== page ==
How far will Donald J. Trump have to go before Republicans disqualify him from their party? Trump is the leading candidate to become the party's nominee for president. Therefore, what Trump says, what he does, and the positions he holds, are a reflection on the Republican Party.
Trump has called for a "total and complete shutdown of Muslims entering the United States." This ban includes American citizens who are Muslim and are out of the country. Trump explained, “Until we are able to determine and understand this problem and the
dangerous threat it poses, our country cannot be the victims of
horrendous attacks by people that believe only in jihad, and have no
sense of reason or respect for human life.”
The Republican frontrunner has suggested closing mosques, requiring Muslims in America to register with the government, and banning Syrian refugees from entering this country. Previously, Trump has said he will build a wall along the southern border with Mexico to stop illegal entries. His rationale is, “When Mexico sends its people, they’re not sending their best...They’re sending people
that have lots of problems, and they’re bringing those problems with
us. They’re bringing drugs. They’re bringing crime. They’re rapists. And
some, I assume, are good people.”
In the past, Trump has been an outspoken leader of the so-called "birther movement" that believes President Barack Obama is not an American by birth. 43% of all Republicans polled believe the president is a Muslim, which is in sync with what Trump says about the president. In 2011 Trump told Fox News, "He doesn't have a birth certificate. He may have one, but there's something on that, maybe religion, maybe it says he is a Muslim." Trump also disparaged Obama's 2008 presidential opponent by suggesting that Arizona Senator John McCain is not a war hero.
Yet, no matter how harsh or outrageous Trump's comments, according to recent polls he remains a strong as ever. The Philadelphia Daily News reported that Trump had picked up the backing of "neo-Fascists" in an article headlined "The New Furor." Meanwhile, Trump's plan to ban Muslims from entering the U.S. plays right into the hands of ISIS and other Islamic radical groups seeking to recruit new members from around the world.
Many Western leaders have spoken out against Trump's plan. French Prime Minister Manuel Valls on Tuesday tweeted that, "Trump,
like others, stokes hatred and conflations: our ONLY enemy is radical
Islamism." British Prime Minister David Cameron, through a spokesperson, said that Trump's plan is, "divisive, unhelpful and quite simply wrong." A German newspaper editorial headline read: "How Donald Trump is betraying America." "For some Jews, the sight of thousands of supporters waving their fists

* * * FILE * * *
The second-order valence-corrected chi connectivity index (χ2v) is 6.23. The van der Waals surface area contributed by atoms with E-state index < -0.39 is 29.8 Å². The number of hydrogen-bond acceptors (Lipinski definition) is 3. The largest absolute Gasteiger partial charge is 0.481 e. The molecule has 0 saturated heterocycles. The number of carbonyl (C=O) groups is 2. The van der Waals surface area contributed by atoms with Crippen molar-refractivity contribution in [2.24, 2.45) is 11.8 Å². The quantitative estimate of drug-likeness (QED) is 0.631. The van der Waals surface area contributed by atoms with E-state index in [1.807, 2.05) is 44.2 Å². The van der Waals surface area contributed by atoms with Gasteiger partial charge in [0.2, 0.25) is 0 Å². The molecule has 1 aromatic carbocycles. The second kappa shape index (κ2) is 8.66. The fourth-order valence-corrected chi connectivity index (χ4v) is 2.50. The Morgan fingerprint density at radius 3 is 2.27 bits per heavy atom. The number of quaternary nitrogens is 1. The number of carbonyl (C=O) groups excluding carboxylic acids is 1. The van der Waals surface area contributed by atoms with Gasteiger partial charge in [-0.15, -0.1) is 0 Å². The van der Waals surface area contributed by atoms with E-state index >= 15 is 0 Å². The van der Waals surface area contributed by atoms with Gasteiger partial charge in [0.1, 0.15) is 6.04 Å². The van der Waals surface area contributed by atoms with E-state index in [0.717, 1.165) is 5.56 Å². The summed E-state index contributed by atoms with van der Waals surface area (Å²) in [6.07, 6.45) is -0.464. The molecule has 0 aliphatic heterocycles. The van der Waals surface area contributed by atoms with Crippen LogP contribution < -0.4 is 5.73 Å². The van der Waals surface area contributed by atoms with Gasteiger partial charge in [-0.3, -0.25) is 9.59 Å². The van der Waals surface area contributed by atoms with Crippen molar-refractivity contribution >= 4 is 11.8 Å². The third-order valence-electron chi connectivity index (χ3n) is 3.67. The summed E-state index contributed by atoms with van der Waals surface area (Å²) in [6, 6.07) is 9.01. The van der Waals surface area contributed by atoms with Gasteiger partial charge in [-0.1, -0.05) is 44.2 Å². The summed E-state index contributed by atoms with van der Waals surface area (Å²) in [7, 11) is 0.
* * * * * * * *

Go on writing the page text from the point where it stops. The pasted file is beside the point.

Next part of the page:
in anger as Trump incited against Muslims and urged a blanket ban on
their entry to the United States could have evoked associations with
beer halls in Munich a century ago," Chemi Shalev wrote in the Israeli daily
Some of Trump's opponents, who have to date been fairly reticent about his previous comments for fear of alienating his supporters, have been moved to speak out. New Jersey Governor Chris Christie said, "This is the kind of thing that people say when they have no experience
and don't know what they are talking about. We do not need to resort to
that type of activity nor should we." Former Florida Governor Jeb Bush tweeted, "Donald Trump is unhinged. His 'policy' proposals are not serious."
House Speaker Paul Ryan made a rare comment on the presidential campaign from Capitol Hill. "Freedom of religion is a fundamental constitutional principle," he said. "This is
not conservatism. What was proposed yesterday is not what this party
stands for and more importantly it's not what this country stands for."
But Trump is the leading Republican candidate for president so his comments might be what the party stands for. In fact, Trump is not going away unless the party intervenes. Unfortunately, the Republican Party has made its own bed. It has done nothing to reign in hateful and personal attacks that have characterized the national political scene for the past two national elections. The Grand Old Party, which has divided the country for political gain, now finds itself in a meltdown.
The only way the Republican Party can save itself is to tell Donald J. Trump, "You're fired!"